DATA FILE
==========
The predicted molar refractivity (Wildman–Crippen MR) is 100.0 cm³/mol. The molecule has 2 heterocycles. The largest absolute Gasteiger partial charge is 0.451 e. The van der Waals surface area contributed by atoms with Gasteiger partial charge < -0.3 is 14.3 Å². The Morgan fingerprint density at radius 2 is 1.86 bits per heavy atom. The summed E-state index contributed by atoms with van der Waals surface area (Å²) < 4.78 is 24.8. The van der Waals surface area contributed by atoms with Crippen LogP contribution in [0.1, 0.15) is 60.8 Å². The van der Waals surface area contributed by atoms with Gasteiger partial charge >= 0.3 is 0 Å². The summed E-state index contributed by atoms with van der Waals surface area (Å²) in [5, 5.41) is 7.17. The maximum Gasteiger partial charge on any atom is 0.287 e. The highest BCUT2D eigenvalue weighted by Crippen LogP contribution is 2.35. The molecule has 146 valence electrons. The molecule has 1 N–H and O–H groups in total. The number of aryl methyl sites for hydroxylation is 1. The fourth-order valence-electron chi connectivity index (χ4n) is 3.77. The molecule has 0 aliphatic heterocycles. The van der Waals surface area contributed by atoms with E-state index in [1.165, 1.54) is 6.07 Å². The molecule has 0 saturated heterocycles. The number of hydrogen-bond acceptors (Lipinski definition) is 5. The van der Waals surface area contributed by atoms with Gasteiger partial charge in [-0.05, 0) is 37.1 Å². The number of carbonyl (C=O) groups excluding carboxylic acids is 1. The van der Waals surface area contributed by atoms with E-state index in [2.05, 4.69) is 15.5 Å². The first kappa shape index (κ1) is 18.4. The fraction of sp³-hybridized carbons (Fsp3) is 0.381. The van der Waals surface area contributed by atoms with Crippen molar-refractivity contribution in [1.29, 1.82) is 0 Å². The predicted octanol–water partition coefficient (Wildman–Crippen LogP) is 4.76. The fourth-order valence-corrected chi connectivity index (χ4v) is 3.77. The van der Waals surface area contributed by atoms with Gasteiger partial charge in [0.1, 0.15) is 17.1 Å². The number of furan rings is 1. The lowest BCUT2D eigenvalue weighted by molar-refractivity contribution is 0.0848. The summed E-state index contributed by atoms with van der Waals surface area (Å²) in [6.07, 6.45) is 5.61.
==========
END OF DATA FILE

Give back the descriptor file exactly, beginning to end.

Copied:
The predicted molar refractivity (Wildman–Crippen MR) is 100.0 cm³/mol. The molecule has 2 heterocycles. The largest absolute Gasteiger partial charge is 0.451 e. The van der Waals surface area contributed by atoms with Gasteiger partial charge < -0.3 is 14.3 Å². The Morgan fingerprint density at radius 2 is 1.86 bits per heavy atom. The summed E-state index contributed by atoms with van der Waals surface area (Å²) < 4.78 is 24.8. The van der Waals surface area contributed by atoms with Crippen LogP contribution in [0.1, 0.15) is 60.8 Å². The van der Waals surface area contributed by atoms with Gasteiger partial charge >= 0.3 is 0 Å². The summed E-state index contributed by atoms with van der Waals surface area (Å²) in [5, 5.41) is 7.17. The maximum Gasteiger partial charge on any atom is 0.287 e. The highest BCUT2D eigenvalue weighted by Crippen LogP contribution is 2.35. The molecule has 146 valence electrons. The molecule has 1 N–H and O–H groups in total. The number of aryl methyl sites for hydroxylation is 1. The fourth-order valence-electron chi connectivity index (χ4n) is 3.77. The molecule has 0 aliphatic heterocycles. The van der Waals surface area contributed by atoms with E-state index in [1.165, 1.54) is 6.07 Å². The molecule has 0 saturated heterocycles. The number of hydrogen-bond acceptors (Lipinski definition) is 5. The van der Waals surface area contributed by atoms with Gasteiger partial charge in [-0.05, 0) is 37.1 Å². The number of carbonyl (C=O) groups excluding carboxylic acids is 1. The van der Waals surface area contributed by atoms with E-state index in [2.05, 4.69) is 15.5 Å². The first kappa shape index (κ1) is 18.4. The fraction of sp³-hybridized carbons (Fsp3) is 0.381. The van der Waals surface area contributed by atoms with Crippen molar-refractivity contribution in [1.29, 1.82) is 0 Å². The predicted octanol–water partition coefficient (Wildman–Crippen LogP) is 4.76. The fourth-order valence-corrected chi connectivity index (χ4v) is 3.77. The van der Waals surface area contributed by atoms with Gasteiger partial charge in [0.1, 0.15) is 17.1 Å². The number of furan rings is 1. The lowest BCUT2D eigenvalue weighted by molar-refractivity contribution is 0.0848. The summed E-state index contributed by atoms with van der Waals surface area (Å²) in [6.07, 6.45) is 5.61.